L'expérience coloniale de Joseph Conrad et la question de l'esclavage.Kevin D. Ladd - 2010 - In Luigi Delia & Fabrice Hoareau (eds.), EUD. Dijon: EUD. pp. 131-159.
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  15. Book Review:The Morality of Freedom. Joseph Raz. [REVIEW]Gerald Dworkin - 1988 - Ethics 98 (4):850-.
    This thesis examines the relationship between nihilism and postmodernism in relation to the sublime, and is divided into two parts: theory and literature. Beginning with histories of nihilism and the sublime, the Enlightenment is constructed as a conflict between the two. Rather than promote a simple binarism, however, nihilism is constructed as a temporally-displaced form of sublimity that is merely labelled as nihilism because of the dominant ideologies at the time. Postmodernism, as a product of the Enlightenment, is therefore implicitly (...)
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  16.  37
    Consequentialist Demands, Intuitions and Experimental Methodology (with Joe Sweetman).Attila Tanyi - manuscript
    Can morality be so demanding that we have reason not to follow its dictates? According to many, it can, if that morality is a consequentialist one. We take the plausibility and coherence of this objection – the Demandingness Objection – as a given and are also not concerned with finding the best response to the Objection. Instead, our main aim is to explicate the intuitive background of the Objection and to see how this background could be investigated. This double aim (...)
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  17.  43
    "Purple Haze: The Puzzle of Consciousness" by Joseph Levine, "Phenomenal Consciousness: A Naturalistic Theory" by Peter Carruthers, and "The Nature of Consciousness" by Mark Rowlands. [REVIEW]Tim Crane - 2002 - Times Literary Supplement 5176:9-10.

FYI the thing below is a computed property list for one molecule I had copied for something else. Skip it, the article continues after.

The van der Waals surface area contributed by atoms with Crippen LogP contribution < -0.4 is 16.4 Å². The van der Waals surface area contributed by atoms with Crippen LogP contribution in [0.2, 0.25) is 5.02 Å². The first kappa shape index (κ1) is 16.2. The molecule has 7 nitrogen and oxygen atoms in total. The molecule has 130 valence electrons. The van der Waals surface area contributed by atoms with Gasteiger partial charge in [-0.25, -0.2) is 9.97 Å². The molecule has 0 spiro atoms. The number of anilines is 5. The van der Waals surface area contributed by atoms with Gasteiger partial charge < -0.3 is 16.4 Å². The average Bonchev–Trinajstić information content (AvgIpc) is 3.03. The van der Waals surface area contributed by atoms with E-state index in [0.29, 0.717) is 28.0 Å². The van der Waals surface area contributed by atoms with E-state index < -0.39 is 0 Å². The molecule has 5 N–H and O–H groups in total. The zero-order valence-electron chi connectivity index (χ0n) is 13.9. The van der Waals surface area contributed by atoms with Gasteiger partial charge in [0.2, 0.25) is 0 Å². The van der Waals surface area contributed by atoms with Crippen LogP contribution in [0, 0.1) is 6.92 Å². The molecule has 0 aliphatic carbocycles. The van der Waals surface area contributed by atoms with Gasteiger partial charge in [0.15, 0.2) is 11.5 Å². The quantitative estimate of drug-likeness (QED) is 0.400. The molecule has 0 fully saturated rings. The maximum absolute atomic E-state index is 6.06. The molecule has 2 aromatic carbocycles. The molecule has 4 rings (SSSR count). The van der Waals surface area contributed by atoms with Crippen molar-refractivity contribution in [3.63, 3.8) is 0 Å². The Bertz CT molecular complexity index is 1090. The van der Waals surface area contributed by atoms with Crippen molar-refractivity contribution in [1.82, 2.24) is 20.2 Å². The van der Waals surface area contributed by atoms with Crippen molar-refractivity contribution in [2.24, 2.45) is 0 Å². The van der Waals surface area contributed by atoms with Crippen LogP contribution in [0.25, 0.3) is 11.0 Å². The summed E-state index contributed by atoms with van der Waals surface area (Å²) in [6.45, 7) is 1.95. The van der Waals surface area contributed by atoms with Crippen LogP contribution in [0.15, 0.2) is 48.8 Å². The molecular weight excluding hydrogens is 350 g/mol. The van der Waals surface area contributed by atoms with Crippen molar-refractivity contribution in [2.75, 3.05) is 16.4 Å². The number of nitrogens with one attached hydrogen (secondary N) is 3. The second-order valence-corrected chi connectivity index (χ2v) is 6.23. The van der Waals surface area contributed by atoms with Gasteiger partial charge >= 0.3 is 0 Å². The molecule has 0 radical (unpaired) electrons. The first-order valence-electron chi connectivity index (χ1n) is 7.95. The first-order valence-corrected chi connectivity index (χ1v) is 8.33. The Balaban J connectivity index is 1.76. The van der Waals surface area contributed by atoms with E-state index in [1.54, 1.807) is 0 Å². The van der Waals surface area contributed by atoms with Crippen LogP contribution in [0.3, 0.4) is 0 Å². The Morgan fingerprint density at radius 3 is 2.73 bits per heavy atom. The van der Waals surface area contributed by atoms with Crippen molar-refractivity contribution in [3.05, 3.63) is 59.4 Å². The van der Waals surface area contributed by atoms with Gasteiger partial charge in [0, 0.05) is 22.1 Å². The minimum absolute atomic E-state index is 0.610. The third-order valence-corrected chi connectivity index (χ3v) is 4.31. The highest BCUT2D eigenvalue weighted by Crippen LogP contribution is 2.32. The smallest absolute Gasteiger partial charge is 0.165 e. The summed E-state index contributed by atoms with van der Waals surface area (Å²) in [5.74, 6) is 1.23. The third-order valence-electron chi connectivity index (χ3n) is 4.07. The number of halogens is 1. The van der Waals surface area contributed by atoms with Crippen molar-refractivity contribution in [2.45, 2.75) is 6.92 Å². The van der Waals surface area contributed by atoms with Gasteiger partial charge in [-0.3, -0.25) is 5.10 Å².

The Vienna Circle was a group of scientifically-minded philosophers, many physicists by training, who in the 1920s and 30s developed the cluster of philosophical doctrines known as Logical Positivism. Among the Circle’s most distinguished members were Rudolf Carnap and Herbert Feigl, each of whom emigrated to America during the Nazi era. It is said that Feigl, the author of an important 1958 monograph defending a materialist approach to the mind-body problem, once gave a visiting lecture on the problem of consciousness (...)
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  18.  50
    Review of Joseph Tabbi's, Cognitive Fictions. [REVIEW]John Sutton - 2003 - Metapsychology 7 (8).
    In the closing chapter of his recent bestseller The Blank Slate, Steven Pinker attributes what he dislikes in modern literature to the influence of poor empiricist psychology. The modernist ‘denial of human nature’ resulted, Pinker informs us sadly, in the replacement of ‘omniscient narration, structured plots, the orderly introduction of characters, and general readability’ by ‘a stream of consciousness, events presented out of order, baffling characters and causal sequences, subjective and disjointed narration, and difficult prose’ (p.410). And, worse still, ‘in (...)
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  19.  62
    Why Politics Needs Religion: The Place of Religious Arguments in the Public Square, by Brendan Sweetman[REVIEW]Edmund F. Byrne - 2008 - Teaching Philosophy 31 (2):192-196.
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  20.  28
    The Philosophical Challenge of September 11, Edited by Tom Rockmore, Joseph Margolis, and Armen T. Marsoobian. [REVIEW]Edmund F. Byrne - 2006 - Teaching Philosophy 29 (3):269-271.
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  21.  81
    Alexandre Joseph Hidulphe Vincent on George Gemistos Plethon.Katelis Viglas - 2012 - Anistoriton Journal of History, Archaeology and ArtHistory 13 (1):1-12.
    George Gemistos Plethon’s work in all its dimensions has attracted many scholars across the ages. One of those scholars was Alexandre Joseph Hidulphe Vincent, a French mathematician and erudite, who in the first and the only critical edition of Plethon’s Book of Laws by C. Alexandre in the nineteenth century, added three notes on his calendar, metrics and music, as he could reconstruct them from the ancient text. Vincent’s calculations were dictated by the main scientific thought of his time, (...)